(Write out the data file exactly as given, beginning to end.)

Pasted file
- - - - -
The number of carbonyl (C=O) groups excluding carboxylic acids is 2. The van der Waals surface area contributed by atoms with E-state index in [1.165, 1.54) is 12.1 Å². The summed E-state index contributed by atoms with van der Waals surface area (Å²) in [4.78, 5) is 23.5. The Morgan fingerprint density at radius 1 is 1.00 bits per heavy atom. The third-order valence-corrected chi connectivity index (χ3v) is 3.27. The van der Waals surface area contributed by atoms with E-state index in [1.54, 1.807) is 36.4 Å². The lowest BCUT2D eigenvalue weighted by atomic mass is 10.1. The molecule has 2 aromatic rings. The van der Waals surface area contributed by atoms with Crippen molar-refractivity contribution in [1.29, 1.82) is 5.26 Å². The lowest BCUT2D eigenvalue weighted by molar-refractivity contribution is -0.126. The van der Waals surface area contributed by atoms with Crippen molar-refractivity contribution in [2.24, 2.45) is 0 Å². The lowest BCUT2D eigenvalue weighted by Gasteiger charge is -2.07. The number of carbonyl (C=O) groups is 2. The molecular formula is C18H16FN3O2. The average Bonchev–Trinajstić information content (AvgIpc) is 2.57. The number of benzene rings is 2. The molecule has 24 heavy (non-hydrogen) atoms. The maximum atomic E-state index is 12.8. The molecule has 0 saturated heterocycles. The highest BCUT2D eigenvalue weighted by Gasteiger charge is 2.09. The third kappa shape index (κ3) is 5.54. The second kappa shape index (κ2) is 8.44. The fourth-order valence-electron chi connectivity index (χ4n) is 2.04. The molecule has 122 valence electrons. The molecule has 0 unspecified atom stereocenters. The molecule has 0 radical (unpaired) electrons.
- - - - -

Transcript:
The number of carbonyl (C=O) groups excluding carboxylic acids is 2. The van der Waals surface area contributed by atoms with E-state index in [1.165, 1.54) is 12.1 Å². The summed E-state index contributed by atoms with van der Waals surface area (Å²) in [4.78, 5) is 23.5. The Morgan fingerprint density at radius 1 is 1.00 bits per heavy atom. The third-order valence-corrected chi connectivity index (χ3v) is 3.27. The van der Waals surface area contributed by atoms with E-state index in [1.54, 1.807) is 36.4 Å². The lowest BCUT2D eigenvalue weighted by atomic mass is 10.1. The molecule has 2 aromatic rings. The van der Waals surface area contributed by atoms with Crippen molar-refractivity contribution in [1.29, 1.82) is 5.26 Å². The lowest BCUT2D eigenvalue weighted by molar-refractivity contribution is -0.126. The van der Waals surface area contributed by atoms with Crippen molar-refractivity contribution in [2.24, 2.45) is 0 Å². The lowest BCUT2D eigenvalue weighted by Gasteiger charge is -2.07. The number of carbonyl (C=O) groups is 2. The molecular formula is C18H16FN3O2. The average Bonchev–Trinajstić information content (AvgIpc) is 2.57. The number of benzene rings is 2. The molecule has 24 heavy (non-hydrogen) atoms. The maximum atomic E-state index is 12.8. The molecule has 0 saturated heterocycles. The highest BCUT2D eigenvalue weighted by Gasteiger charge is 2.09. The third kappa shape index (κ3) is 5.54. The second kappa shape index (κ2) is 8.44. The fourth-order valence-electron chi connectivity index (χ4n) is 2.04. The molecule has 122 valence electrons. The molecule has 0 unspecified atom stereocenters. The molecule has 0 radical (unpaired) electrons.